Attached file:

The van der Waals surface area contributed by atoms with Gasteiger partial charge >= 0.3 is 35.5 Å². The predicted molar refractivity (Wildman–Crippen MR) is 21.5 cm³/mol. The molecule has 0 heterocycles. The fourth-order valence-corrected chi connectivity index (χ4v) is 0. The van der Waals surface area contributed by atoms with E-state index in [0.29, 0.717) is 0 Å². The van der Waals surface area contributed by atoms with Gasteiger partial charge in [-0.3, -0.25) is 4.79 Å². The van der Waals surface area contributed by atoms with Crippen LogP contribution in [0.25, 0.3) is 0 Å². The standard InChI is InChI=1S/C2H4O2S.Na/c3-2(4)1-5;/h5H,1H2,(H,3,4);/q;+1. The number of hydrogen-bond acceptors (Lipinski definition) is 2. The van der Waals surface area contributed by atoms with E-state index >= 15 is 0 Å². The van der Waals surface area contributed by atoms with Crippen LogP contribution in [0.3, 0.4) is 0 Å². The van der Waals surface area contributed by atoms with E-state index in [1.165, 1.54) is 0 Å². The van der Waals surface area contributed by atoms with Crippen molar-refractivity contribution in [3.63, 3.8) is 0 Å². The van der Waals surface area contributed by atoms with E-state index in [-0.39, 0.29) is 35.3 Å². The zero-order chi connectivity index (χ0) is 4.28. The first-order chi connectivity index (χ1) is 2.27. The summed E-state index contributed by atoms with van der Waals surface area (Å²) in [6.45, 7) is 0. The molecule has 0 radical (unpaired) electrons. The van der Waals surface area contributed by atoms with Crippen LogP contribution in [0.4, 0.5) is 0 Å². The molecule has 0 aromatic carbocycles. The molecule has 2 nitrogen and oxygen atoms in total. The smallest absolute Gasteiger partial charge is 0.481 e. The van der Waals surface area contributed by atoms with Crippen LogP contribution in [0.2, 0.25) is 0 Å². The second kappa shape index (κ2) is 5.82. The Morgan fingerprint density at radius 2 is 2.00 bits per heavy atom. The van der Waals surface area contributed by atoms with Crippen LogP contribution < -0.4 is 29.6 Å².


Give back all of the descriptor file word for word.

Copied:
The van der Waals surface area contributed by atoms with Gasteiger partial charge >= 0.3 is 35.5 Å². The predicted molar refractivity (Wildman–Crippen MR) is 21.5 cm³/mol. The molecule has 0 heterocycles. The fourth-order valence-corrected chi connectivity index (χ4v) is 0. The van der Waals surface area contributed by atoms with E-state index in [0.29, 0.717) is 0 Å². The van der Waals surface area contributed by atoms with Gasteiger partial charge in [-0.3, -0.25) is 4.79 Å². The van der Waals surface area contributed by atoms with Crippen LogP contribution in [0.25, 0.3) is 0 Å². The standard InChI is InChI=1S/C2H4O2S.Na/c3-2(4)1-5;/h5H,1H2,(H,3,4);/q;+1. The number of hydrogen-bond acceptors (Lipinski definition) is 2. The van der Waals surface area contributed by atoms with E-state index >= 15 is 0 Å². The van der Waals surface area contributed by atoms with Crippen LogP contribution in [0.3, 0.4) is 0 Å². The van der Waals surface area contributed by atoms with E-state index in [1.165, 1.54) is 0 Å². The van der Waals surface area contributed by atoms with Crippen molar-refractivity contribution in [3.63, 3.8) is 0 Å². The van der Waals surface area contributed by atoms with E-state index in [-0.39, 0.29) is 35.3 Å². The zero-order chi connectivity index (χ0) is 4.28. The first-order chi connectivity index (χ1) is 2.27. The summed E-state index contributed by atoms with van der Waals surface area (Å²) in [6.45, 7) is 0. The molecule has 0 radical (unpaired) electrons. The van der Waals surface area contributed by atoms with Crippen LogP contribution in [0.4, 0.5) is 0 Å². The molecule has 0 aromatic carbocycles. The molecule has 2 nitrogen and oxygen atoms in total. The smallest absolute Gasteiger partial charge is 0.481 e. The van der Waals surface area contributed by atoms with Crippen LogP contribution in [0.2, 0.25) is 0 Å². The second kappa shape index (κ2) is 5.82. The Morgan fingerprint density at radius 2 is 2.00 bits per heavy atom. The van der Waals surface area contributed by atoms with Crippen LogP contribution < -0.4 is 29.6 Å².